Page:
Jude Crasta


Pronouns: he/him
Email: jude_crasta@sfu.ca

Jude Crasta is the Associate Director, Multilevel Climate Action at the SFU Centre for Dialogue. As part of this portfolio, he leads two Centre initiatives — Moving in a Livable Region (MLR) and the Cities + Climate Initiative. 

These two initiatives seeks to raise the profile of cities and regions as frontline players in various pressing issues, while building trust and a culture of equal collaboration among various entities. In the public sphere, these initiatives bring new forms of knowledge translation and engagement on these issues to inject some insight and values exploration into decision-making. 

Jude is a communicator, designer, strategist, and entrepreneur who likes to work on the front lines of 'head-scratcher' projects that have larger social impact. Born in Kuwait City, Kuwait, he values and likes to bring international perspectives to support the advancement of domestic challenges, while raising the positive participation of Canadian entities in a dynamic global landscape. 

Jude comes from a background of leadership and support roles in various non-profit organizations. Having partnered with different levels of government, he has worked on issues relating to transportation, infrastructure, education spending, climate change, and innovation. He is also an aviator and is interested in advancements in the fields of aeronautics and sustainable aviation.

What is your role at the Centre for Dialogue?

I lead two initiatives at the Centre—Moving in a Livable Region and Cities + Climate—that deal with climate action and local government issues in a structure where cities partner with other levels of government and civil society.

Moving in a Livable Region brings stakeholders in Metro Vancouver together to work on pressing issues of mobility and land use integration. At Cities + Climate, we scale up that work to a more national audience, encompassing federal government and cities across the country, to work on even more issues.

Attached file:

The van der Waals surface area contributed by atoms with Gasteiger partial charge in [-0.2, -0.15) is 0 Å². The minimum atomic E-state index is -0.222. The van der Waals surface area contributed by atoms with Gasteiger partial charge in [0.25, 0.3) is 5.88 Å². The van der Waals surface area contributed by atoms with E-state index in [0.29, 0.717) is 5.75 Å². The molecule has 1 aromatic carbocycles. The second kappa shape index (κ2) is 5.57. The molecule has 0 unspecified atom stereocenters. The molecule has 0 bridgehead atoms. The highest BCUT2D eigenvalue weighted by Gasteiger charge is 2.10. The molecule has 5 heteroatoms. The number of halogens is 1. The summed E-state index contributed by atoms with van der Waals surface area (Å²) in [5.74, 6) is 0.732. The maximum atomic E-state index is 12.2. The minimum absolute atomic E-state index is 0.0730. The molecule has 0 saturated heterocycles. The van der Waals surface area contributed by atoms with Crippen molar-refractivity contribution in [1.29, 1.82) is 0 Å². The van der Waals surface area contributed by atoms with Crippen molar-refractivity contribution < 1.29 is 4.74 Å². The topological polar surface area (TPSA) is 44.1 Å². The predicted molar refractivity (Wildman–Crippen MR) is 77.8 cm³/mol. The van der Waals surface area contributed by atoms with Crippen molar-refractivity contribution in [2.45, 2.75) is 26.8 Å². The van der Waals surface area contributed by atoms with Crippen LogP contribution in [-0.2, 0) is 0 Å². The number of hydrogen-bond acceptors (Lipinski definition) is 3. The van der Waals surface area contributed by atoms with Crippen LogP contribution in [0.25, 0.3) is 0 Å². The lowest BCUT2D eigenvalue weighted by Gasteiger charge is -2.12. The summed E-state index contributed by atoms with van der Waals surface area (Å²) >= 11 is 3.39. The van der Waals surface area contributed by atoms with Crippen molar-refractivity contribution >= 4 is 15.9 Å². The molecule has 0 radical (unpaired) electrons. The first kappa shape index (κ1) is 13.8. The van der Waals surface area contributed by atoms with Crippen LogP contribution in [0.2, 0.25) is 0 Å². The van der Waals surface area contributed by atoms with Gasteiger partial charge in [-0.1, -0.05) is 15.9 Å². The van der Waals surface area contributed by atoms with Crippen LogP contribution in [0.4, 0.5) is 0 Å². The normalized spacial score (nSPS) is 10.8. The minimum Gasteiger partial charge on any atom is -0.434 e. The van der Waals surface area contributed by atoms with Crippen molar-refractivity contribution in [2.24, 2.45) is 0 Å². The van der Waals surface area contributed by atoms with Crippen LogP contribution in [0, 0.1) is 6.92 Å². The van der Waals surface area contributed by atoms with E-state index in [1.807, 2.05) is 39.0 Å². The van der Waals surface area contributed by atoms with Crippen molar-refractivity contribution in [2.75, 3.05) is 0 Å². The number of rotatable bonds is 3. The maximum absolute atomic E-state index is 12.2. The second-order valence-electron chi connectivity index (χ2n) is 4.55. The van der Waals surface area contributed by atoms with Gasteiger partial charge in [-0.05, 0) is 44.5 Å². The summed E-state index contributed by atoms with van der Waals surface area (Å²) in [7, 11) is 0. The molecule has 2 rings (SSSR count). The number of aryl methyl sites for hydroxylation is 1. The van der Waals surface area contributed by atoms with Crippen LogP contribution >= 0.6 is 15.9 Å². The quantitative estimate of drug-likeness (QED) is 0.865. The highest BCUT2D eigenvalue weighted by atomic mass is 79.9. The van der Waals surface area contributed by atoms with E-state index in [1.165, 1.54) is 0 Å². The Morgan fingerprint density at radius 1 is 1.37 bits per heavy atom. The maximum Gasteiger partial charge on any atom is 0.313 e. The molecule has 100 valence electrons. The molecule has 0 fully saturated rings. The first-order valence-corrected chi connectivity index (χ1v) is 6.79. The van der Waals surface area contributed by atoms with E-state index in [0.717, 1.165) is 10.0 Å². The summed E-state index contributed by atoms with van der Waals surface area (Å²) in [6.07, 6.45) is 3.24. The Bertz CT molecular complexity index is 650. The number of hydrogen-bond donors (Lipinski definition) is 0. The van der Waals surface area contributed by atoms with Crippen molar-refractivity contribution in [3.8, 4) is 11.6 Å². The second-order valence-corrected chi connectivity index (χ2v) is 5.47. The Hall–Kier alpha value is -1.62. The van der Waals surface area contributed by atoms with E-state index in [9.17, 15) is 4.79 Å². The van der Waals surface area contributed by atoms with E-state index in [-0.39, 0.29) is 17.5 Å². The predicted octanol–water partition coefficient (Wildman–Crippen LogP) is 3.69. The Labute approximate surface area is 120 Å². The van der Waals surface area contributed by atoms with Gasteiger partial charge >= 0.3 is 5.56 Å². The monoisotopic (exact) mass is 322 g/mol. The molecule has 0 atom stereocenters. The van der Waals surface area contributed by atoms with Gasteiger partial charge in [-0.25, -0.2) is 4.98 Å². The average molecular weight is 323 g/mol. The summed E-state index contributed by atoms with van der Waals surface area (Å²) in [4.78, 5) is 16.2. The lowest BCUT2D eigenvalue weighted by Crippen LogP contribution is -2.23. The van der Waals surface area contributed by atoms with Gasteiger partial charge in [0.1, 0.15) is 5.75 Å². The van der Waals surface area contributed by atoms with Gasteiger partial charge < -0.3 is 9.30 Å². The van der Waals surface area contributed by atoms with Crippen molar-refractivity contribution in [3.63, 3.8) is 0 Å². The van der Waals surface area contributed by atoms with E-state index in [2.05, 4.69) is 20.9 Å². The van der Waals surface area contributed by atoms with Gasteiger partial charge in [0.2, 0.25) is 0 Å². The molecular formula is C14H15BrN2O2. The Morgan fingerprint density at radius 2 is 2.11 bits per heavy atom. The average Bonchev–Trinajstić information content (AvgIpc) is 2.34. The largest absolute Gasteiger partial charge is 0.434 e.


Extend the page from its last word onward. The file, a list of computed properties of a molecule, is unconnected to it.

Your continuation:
Leading these initiatives means leading staff members who work on it, supporting their inputs into the programming content, as well as developing the strategy and personal relationships to deliver on our programming.

What does dialogue mean to you?

We often talk about dialogue as a tool to solve issues or move past difficult points, but fundamentally to me, dialogue is a key aspect human interaction. Whenever we get together as a social species, we want to be able to exchange ideas, get a sense of how other people think and combine minds so people can bring in their own experiences to process a situation. As practitioners, our role in dialogue is to support this in a way where the exercise is fulfilling for everybody who participates and where people appreciate the fact that we can come together and speak to one another. 

What is a common assumption you'd like to de-mistify?

Dialogue is not just a talking exercise. Dialogue, when done well and with purpose, can enhance the people who engage in it and how they relate to issues that need to be addressed. Dialogue can directly bring out solutions that otherwise may not have come about without the combined expertise of those involved.

In addition, climate work within cities and communities is often seen as separate from other issues that people have going on in their day-to-day lives. However, whenever any climate work is being done within any sphere, it invariably means that work on other issues that are tied together is also being accomplished. 

Affiliated Initiatives

Highlights and Achievements